Cooking season is fast approaching, and for once I’m making the effort to get you one of my recipes ahead of time so that you can keep it in mind for your next big dinner. I grew up in the southern United States, so soul food is one of my favorite kinds of cuisine. It’s probably also the type of food that I’m able to cook best (see my chicken and waffles and shrimp and grits recipes). I don’t get around to cooking it as much as I like, so I thought that while I was whipping up a batch of greens today, I’d share my recipe with you.
As with all southern food, take the quantities as a light suggestion. Feel free to add more of the things you like, less of the ones you don’t, and swap out anything where you see fit!
1 pack of greens (That’s about two heads of greens– spring or collard work well)
1 stock cube of your flavour choice (I’m using vegetable because that was in my cabinet)
2 tbspn all-purpose seasoning
1 tspn salt
1 hunk of smoked meat (I used offcut bacon chunks, but you can use a turkey neck or leg as well)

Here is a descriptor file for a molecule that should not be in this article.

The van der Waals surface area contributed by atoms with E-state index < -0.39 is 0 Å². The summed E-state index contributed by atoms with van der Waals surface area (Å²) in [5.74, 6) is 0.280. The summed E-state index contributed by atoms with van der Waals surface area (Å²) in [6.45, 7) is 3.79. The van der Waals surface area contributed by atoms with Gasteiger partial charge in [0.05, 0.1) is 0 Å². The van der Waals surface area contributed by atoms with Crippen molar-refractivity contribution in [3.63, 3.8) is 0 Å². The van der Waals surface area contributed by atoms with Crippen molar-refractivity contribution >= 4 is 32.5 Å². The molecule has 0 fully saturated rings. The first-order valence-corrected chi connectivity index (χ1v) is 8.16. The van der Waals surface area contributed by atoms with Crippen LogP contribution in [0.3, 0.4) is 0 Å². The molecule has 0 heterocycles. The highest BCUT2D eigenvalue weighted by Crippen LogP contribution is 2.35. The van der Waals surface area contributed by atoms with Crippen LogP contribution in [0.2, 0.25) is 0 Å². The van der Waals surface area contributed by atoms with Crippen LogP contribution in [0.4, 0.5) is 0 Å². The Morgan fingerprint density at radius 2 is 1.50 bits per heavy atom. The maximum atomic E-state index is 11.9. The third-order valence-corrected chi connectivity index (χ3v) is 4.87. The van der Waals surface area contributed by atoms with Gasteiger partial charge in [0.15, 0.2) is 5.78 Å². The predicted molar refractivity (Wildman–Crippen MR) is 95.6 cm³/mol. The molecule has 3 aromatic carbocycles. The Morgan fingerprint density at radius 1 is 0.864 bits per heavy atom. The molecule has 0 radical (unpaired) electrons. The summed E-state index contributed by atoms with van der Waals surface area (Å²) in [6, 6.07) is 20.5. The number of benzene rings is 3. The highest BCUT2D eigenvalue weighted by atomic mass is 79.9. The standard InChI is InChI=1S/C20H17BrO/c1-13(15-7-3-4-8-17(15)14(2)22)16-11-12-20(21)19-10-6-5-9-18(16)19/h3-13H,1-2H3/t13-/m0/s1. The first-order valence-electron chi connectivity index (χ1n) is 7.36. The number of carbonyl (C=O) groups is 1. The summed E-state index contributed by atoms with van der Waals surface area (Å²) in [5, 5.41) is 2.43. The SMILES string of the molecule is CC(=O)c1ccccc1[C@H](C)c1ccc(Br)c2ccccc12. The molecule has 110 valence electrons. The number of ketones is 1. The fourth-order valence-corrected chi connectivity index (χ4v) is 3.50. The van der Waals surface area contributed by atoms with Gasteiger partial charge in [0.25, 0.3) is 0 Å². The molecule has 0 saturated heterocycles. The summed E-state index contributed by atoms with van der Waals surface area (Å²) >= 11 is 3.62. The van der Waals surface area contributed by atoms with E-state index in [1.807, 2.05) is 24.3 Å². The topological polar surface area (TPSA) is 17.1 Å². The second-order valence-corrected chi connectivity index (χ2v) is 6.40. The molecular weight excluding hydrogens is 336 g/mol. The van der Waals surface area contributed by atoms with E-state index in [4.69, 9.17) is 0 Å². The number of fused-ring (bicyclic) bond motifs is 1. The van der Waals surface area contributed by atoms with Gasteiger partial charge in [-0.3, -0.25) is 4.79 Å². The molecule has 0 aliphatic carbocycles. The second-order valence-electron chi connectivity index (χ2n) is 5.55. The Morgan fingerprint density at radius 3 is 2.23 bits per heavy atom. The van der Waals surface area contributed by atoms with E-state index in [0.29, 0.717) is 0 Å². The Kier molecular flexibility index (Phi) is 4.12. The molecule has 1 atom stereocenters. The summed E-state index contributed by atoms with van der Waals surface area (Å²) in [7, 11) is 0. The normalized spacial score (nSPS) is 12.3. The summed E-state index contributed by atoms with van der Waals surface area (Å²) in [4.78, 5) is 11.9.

1/4 cup vinegar
1 chopped red pepper
1 chopped onion (I like red onions)
3 minced cloves garlic
1 tspn oil for frying
***Tip: Prep time isn’t very long for greens, but allow at least an hour or two for them to stew. Even longer is better if you can.***
Fill a large pot with water about 2/3 of the way. Add stock cube, all-purpose seasoning, salt, smoked meat, and vinegar and bring to a boil with the lid on.
While your mixture is simmering, chop your veggies and very lightly fry in your oil. It should only need 3-5 minutes to soften up.
Next wash your leaves, and break off and discard the hard stem at the bottom. Lay a stack of leaves on top of one another, roll, then slice them about 1-1.5 inches thick to create slices.
Place half of your greens in the pot, then half of your chopped veggies, then the remainder of your greens topped with the last of your veggies. Don’t worry if everything isn’t covered in the water right now because the greens will cook down.
Allow this to simmer on a medium heat for about 10 minutes, stir, and then reduce your heat to a low setting. Be sure to leave your lid on. The longer you can leave your greens, the more flavor they will absorb. Leave them on a low heat for at least an hour. My best greens have cooked for around 5-6 hours, though that isn’t a requirement. You’ll know they’re ready to eat when they become soft and take on a dark green colour.